A team of materials scientists at the University of Virginia School of Engineering has developed a soft material that is expected to provide a new treatment to replace severe or permanent damage to the vocal cords. Their new soft material, called elastomer, has strong stretchability, is 10,000 times softer than traditional rubber, and matches the mechanical properties of the vocal cords. Elastomers can be 3D printed for medical care.
New polymer, new strategy
The team developed a novel strategy to make this 3D printable soft elastomer. They used a new type of polymer that has a structure similar to a bottle washing brush and can be used to clean small glassware, but on a molecular scale. This polymer, similar to a bottle brush, when connected to form a network, can make the material very soft, imitating biological tissue.
Cai Liheng, assistant professor of materials science and engineering and chemical engineering, supervised the research. Cai also received a courtesy appointment in biomedical engineering and led UVA’s SOFT BIOMATTER laboratory. Cai’s laboratory is dedicated to understanding and controlling the interaction between active soft materials (such as responsive polymers or biogels) and living systems (such as bacteria or cells and tissues in the human body).
Cai and his team have developed a new method that can use strong (but temperature-dependent reversible) associations to crosslink bottle-like brush polymers to form rubber. The idea is to use chemical synthesis to attach a glass-like polymer to the ends of a toothbrush-like polymer. This glassy polymer spontaneously self-organizes to form nano-scale spheres that are the same as plastic water bottles. They are rigid at room temperature, but will melt at high temperatures; this can be used for 3D printing soft structures.
Adjustable elasticity and high stretchability
The elasticity of their materials can be fine-tuned between approximately 100 to 10,000 Pascals within the pressure range that the material can withstand. The lower limit is about 100 Pascals, which is 1 million times softer than plastic and 10,000 times softer than traditional 3D printable elastomers. In addition, they can be stretched to 600%.
Their extreme softness, elasticity and thermal stability herald future applications, Cai said.
Cai believes that Shifeng Nian, a postdoctoral researcher, has developed a chemical method for synthesizing bottle brush polymers with precisely controlled structures to specify the flexibility and stretchability of elastomers. Elastomers can be used as ink in 3D printers to create rubber-quality geometric shapes.
The 3D printer itself is about the size of a dormitory refrigerator. Zhu customized the nozzle for the extruder system, which, under the guidance of a computer program specific to the desired object, sprays a prescribed amount of material in a 3D space.
Dr. Cai’s research group gave me the opportunity to extend my research from classical chemistry to material development; we are inventing many cool materials with special mechanical, electrical and optical properties.
Self-organizing and assembled materials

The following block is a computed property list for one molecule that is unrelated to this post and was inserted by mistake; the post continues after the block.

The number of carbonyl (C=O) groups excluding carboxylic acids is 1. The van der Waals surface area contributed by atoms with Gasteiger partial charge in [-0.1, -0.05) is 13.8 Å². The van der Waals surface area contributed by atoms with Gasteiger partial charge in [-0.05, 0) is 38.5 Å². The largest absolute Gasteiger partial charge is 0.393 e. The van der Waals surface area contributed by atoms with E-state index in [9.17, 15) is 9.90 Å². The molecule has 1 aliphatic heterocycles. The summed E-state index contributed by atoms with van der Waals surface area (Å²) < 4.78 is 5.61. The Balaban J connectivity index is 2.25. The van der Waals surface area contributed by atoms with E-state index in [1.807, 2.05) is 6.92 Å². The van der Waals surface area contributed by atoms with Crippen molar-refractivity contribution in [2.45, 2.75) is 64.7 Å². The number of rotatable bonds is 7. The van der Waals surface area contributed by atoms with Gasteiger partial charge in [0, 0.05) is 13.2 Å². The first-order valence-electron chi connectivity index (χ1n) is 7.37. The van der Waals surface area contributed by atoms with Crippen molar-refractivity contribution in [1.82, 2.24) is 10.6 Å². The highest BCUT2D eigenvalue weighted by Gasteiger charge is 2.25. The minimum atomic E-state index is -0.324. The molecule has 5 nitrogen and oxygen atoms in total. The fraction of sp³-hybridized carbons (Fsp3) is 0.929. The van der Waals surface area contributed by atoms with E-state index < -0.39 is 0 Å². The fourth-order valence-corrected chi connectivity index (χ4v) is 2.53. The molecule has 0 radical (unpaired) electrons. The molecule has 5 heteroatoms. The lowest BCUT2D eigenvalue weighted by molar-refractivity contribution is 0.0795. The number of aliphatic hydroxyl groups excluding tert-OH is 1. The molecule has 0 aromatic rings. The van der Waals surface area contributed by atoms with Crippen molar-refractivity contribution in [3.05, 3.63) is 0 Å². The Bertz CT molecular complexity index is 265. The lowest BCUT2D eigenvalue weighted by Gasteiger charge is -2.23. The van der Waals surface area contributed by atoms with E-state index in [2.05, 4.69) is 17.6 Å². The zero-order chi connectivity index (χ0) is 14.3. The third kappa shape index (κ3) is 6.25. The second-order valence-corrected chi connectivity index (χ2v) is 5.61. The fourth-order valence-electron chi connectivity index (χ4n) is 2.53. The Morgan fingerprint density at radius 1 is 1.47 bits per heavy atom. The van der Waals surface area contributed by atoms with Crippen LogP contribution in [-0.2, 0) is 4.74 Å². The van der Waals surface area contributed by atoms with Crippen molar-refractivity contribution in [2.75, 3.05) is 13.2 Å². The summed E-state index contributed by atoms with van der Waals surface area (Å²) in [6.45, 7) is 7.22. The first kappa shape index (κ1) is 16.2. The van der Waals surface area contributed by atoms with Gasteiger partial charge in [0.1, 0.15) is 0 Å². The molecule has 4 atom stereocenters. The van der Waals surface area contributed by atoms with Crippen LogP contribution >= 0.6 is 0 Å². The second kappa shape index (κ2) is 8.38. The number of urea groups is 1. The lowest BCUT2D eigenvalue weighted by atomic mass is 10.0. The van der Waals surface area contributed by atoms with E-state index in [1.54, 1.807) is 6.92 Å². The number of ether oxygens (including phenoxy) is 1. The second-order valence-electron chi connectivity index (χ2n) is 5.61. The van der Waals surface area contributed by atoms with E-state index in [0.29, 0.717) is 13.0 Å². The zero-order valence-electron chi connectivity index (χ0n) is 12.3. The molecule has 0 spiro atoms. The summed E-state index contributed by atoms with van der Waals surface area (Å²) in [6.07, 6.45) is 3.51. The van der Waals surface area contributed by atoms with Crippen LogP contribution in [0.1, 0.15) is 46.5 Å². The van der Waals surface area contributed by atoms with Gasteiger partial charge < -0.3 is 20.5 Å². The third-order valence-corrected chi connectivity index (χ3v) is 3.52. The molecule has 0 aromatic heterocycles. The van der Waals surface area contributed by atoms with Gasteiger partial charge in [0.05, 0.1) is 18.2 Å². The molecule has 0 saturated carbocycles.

The cool thing about the team’s soft material is that it can self-organize and assemble as each drop is deposited. When the silicone-based material was first loaded into the cartridge, it had the consistency of honey, semi-solid and semi-liquid. As printing progresses, the solvent combines the layers and then evaporates to seamlessly build the object. In addition, if you make any mistakes, you can remake it because the material is 100% reworkable and recyclable.
Traditional 3D printable elastomers are inherently rigid; the printing process often requires external mechanical support or post-processing. Cai said, here, we show the suitability of our elastomers as inks for direct-write printing of 3D structures. .
In order to study the interconnection of material molecules, Cai’s team collaborated with beamline scientists Guillaume Freychet and Mikhail Zhernenkov at Brookhaven National Laboratory of the U.S. Department of Energy. They used the precision X-ray tools of NATIONAL SYNCHROTRON LIGHT SOURCE II (especially the soft material interface beamline) to conduct experiments to reveal the internal composition of the printed material without damaging the sample.
The SMI beamline is very suitable for this type of research because of its high X-ray beam intensity, excellent energy and momentum transfer tunability, and very low background. Working with Cai’s team, we were able to see how polymers like bottle brushes assemble a crosslink network, Zhernenkov said.
Elastomers in actual use
Cai estimates that the team is still two to three years away from actually using their elastomers, and the team’s 3D printing method has accelerated the pace. Sometimes called additive manufacturing, 3D printing is the research strength of the UVA Department of Materials Science and Engineering; researchers in this field try to understand the physical principles behind the additive manufacturing process when creating new material systems. Improving health is just one of the driving forces of their research.
We believe our findings will stimulate the development of new soft materials as 3D printing inks, which can become the basis for a wide range of adaptive devices and structures, such as sensors, stretchable electronics, and soft robots, Cai said.
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